Be aware that clonal propagation can be frustrating, but it can be done. Reports of biannual blooming exist but this has not been widely viewed as a criticism of the species.
 

Heptacodium miconioides (seven-son flower).

The bark is eye-catching when the plant is limbed up for viewing. The flowers light up the landscape the first week of September (Wichita) and are visited by more species of pollinators than can be counted. The sepals keep the show going for two to three more weeks when they change to a rosy pink.

Perhaps most surprising was the way its dark emerald-green leaves persisted through exceptional drought completely unscathed. Even flowering was perfectly normal despite coming at the end of the growing season. But the plant suffers from a lack of diversity. It’s an amazing plant, but the gene pool is relatively small which limits the potential for cultivar selection. A species this good, yearns for improved cultivars.
 

Quercus shumardii (shumard oak).

This widely adapted species is native to moist bottomlands, yet handles drought extremely well. A fibrous root system lends its self well to B&B production and makes transplanting fairly successful. Its fall color can be outstanding burnt orange to red in some selections. Some individual trees push a red flush of growth in the spring that holds color into early summer. This could be an interesting character to select for. I have never seen this species suffer the effects of an extended drought.

The only drawback I can provide is that clonal propagation is difficult. A moderately successful means of asexual propagation would simplify and speed the introduction of new selections. Acorns can be messy in heavy fruit set years.
 

Quercus muehlenbergii (chinkapin oak).

No bells and whistles here – it’s just a really tough tree. Often found growing on elevated limestone outcroppings, this species is right at home in well drained, high pH soil. Chinkapin oak is a large tree with attractive bark, clean green leaves, and acorns that are highly prized by all forms of wildlife. Keep watch for cultivars with improved foliage quality and growth habit. They are on the way. Transplanting is tricky. If careful attention is not taken to ensure a well-branched fibrous root system, then B&B trees are likely to contain few roots in the ball, which correlates to few successes in the landscape. Acorns can be objectionable in years with heavy fruit load.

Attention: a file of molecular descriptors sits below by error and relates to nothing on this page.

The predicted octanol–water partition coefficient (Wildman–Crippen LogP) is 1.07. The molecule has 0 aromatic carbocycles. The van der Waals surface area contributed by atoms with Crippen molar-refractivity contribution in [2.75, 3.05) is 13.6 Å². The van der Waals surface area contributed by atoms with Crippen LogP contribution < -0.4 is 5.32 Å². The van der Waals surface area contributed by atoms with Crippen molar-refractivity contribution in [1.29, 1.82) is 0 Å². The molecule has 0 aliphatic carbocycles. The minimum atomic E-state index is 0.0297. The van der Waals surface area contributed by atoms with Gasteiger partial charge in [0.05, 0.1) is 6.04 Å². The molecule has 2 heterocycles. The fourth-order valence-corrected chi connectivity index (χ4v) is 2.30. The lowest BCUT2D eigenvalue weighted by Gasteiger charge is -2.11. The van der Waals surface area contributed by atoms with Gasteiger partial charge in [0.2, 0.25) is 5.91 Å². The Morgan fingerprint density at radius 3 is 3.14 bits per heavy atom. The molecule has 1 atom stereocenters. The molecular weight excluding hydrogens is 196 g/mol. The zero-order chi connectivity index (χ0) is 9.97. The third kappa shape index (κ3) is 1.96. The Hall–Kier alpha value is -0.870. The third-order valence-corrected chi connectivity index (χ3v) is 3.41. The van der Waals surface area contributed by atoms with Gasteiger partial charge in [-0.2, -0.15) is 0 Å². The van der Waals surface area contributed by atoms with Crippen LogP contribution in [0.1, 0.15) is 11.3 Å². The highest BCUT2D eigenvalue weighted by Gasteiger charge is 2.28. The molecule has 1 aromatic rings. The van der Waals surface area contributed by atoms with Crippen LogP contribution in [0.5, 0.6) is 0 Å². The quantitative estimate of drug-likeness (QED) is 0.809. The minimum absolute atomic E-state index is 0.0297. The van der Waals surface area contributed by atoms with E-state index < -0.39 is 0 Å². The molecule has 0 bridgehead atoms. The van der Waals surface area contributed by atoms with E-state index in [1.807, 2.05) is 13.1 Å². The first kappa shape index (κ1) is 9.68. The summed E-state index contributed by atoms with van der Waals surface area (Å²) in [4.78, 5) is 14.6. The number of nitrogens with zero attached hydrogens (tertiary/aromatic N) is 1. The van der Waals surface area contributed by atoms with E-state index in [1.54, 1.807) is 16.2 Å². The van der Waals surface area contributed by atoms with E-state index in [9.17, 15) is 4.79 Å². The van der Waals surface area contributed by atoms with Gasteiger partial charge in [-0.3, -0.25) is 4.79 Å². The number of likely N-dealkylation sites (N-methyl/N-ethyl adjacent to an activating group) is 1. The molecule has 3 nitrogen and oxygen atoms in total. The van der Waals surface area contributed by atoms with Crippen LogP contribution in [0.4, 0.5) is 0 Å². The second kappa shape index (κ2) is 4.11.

Ulmus americana(American elm)

There is a reason it used to be the most common landscape and urban shade tree — adaptability. New cultivars with disease resistance are once again finding their way into our landscapes. As part of the multistate National Elm Trial, we were fortunate to observe several cultivars of elm over the past few years, and drought tolerance appears to be a trait distributed throughout the 18 taxa in our evaluation. The species transplants well, establishes quickly and grows rapidly. It has a few negatives — elm leaf beetle feeding, grasshopper feeding, rank growth requiring frequent pruning, and cultivars with unattractive growth habits. However, when a fast-growing, broad-spreading shade tree with wide adaptability and impressive drought tolerance is required, the list of available species gets pretty short. American elm will be on that list.

Maclura pomifera (Osage orange)

Seriously, Osage orange. This tree, more than any other, played a significant role in the westward expansion of agriculture into the Great Plains region. As a windbreak and living fence this species has no competition. Improved cultivars are available. Extreme weather event after extreme weather event, these trees never fail. No drought has made them defoliate, no spring freeze has caught them in leaf, and no ice event has broken their branches. Attractive bark and clean green foliage combined with impressive stress tolerance makes it a good shade tree and a good urban tree. But those thorns and fruit are undesirable, to say the least. Several cultivars exist that are thornless and fruitless (male). Availability is also an issue because demand is low. However, a couple more years like the last few, and we may see increased demand for truly drought tolerant trees.

Cupressus arizonica(Arizona cypress)

With a name like that it has to be drought tolerant. The species will easily handle the heat and drought of the southern Great Plains. In our studies, a one-year seedling transplanted to the field increased its root biomass by 5,000 percent in the following 12 months and roots were excavated to a depth of 4 feet. In regions routinely plagued by extended high summer temperatures and drought, this underutilized species should be a regular component in the conifer mix. Hardiness will limit use of this species in colder regions. If specimens are crowded, they tend to not age well and cause thinning and defoliation on the lower portion of the tree. New cultivars with blue foliage, improved cold hardiness, pyramidal growth and that root well from stem cuttings would be desirable.


The author is director of the John C. Pair Horticultural Center, Kansas State University.